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Guyer teacher saves choking co-worker

Profile image for By Britney Tabor / Staff Writer
By Britney Tabor / Staff Writer

A Guyer High School teacher recently trained in lifesaving techniques is responsible for saving a co-worker earlier this month.

Kevin Tucker, who teaches psychology and world geography at Guyer, jumped to action Oct. 2 when he saw fellow teacher Barbara Ouellette choking on a carrot stick, unable to breath and signaling for help.

Tucker used techniques learned in a training course three weeks prior to dislodge a carrot from Ouellette’s throat and clear her air passage.

It’s the first and only time, Tucker said, he’s helped save someone’s life. He said while he was trained in lifesaving maneuvers years ago, a lot of what he learned had been forgotten until three weeks prior.

“I was scared to death,” he said of performing the act. “I’m very happy I took that class.”

Ouellette, a Guyer High biology teacher, calls Tucker her hero.

Talking with colleagues while eating in the teacher’s lunchroom, she said she breathed in and small pieces of a baby carrot she was chewing got lodged in her throat. Ouellette said she stood up immediately, attempted to cough and could not.

Tucker, she said, came to her, asked if she was OK and if she was choking. Unable to speak, she said, she nodded that she needed help and Tucker jumped to action.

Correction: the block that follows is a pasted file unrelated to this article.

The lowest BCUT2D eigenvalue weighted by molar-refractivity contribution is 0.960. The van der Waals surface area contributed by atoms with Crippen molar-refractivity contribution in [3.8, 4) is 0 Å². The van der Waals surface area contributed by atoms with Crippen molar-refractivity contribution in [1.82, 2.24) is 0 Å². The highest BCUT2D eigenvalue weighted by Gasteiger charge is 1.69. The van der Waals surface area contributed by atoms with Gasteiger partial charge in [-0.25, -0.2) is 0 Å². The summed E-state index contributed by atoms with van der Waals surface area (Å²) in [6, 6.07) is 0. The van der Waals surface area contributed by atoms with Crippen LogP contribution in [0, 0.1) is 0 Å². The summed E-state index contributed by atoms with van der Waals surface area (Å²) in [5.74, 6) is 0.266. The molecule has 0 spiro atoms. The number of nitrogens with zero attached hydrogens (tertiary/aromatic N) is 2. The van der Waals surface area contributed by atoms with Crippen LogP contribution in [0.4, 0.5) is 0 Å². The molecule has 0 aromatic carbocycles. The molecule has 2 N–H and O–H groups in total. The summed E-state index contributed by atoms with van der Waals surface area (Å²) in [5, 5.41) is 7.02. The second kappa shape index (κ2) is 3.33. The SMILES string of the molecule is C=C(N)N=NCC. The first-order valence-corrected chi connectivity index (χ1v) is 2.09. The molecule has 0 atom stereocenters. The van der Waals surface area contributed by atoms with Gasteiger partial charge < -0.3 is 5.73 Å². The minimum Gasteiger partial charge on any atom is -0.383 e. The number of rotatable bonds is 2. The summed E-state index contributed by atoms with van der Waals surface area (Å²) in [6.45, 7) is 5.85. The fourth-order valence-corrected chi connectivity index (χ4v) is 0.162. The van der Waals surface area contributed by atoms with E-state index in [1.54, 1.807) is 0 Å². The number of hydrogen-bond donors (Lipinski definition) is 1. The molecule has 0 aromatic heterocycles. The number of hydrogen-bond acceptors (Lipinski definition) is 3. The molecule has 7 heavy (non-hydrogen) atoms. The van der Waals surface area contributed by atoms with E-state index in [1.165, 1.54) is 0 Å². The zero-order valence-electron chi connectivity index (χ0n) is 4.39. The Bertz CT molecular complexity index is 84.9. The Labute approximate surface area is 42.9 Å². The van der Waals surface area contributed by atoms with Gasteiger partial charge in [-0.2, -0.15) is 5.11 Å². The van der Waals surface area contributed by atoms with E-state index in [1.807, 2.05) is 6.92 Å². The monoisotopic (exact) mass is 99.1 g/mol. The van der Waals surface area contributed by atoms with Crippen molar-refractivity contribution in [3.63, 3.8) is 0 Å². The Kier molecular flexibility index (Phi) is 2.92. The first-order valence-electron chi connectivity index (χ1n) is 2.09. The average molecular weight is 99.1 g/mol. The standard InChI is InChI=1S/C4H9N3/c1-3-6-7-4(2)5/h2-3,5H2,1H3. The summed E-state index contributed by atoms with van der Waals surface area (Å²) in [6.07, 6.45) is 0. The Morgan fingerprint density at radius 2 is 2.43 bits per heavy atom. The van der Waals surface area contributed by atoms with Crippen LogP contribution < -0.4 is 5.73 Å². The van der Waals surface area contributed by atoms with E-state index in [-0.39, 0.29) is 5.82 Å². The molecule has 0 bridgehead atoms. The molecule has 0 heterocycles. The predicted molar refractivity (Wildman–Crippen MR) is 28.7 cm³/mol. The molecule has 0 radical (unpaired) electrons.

“He just acted so quickly. I don’t even think he realized,” Ouellette said. “To me, that’s a true hero when they just react, and I’m very thankful that he was there.

“It was probably a matter of 15 seconds from when I [choked] until I could breathe again.”

Ouellette said she’s thankful to Tucker, and she and her husband showed their appreciation by taking him and his family to dinner.

“I was very grateful,” she said. “There was a reason he took that class.”

Tucker, Guyer High’s University Interscholastic League history coach, was required as a club sponsor to take a standard American Red Cross course which teaches CPR, the Heimlich maneuver and other life-saving techniques.

For Ouellette, what Tucker learned came in handy, she said.

“When it came to the seriousness of it, he just reacted,” Ouellette said. “Any child that’s in a club with him will be safe. He knows what to do.”

BRITNEY TABOR can be reached at 940-566-6876. Her e-mail address is .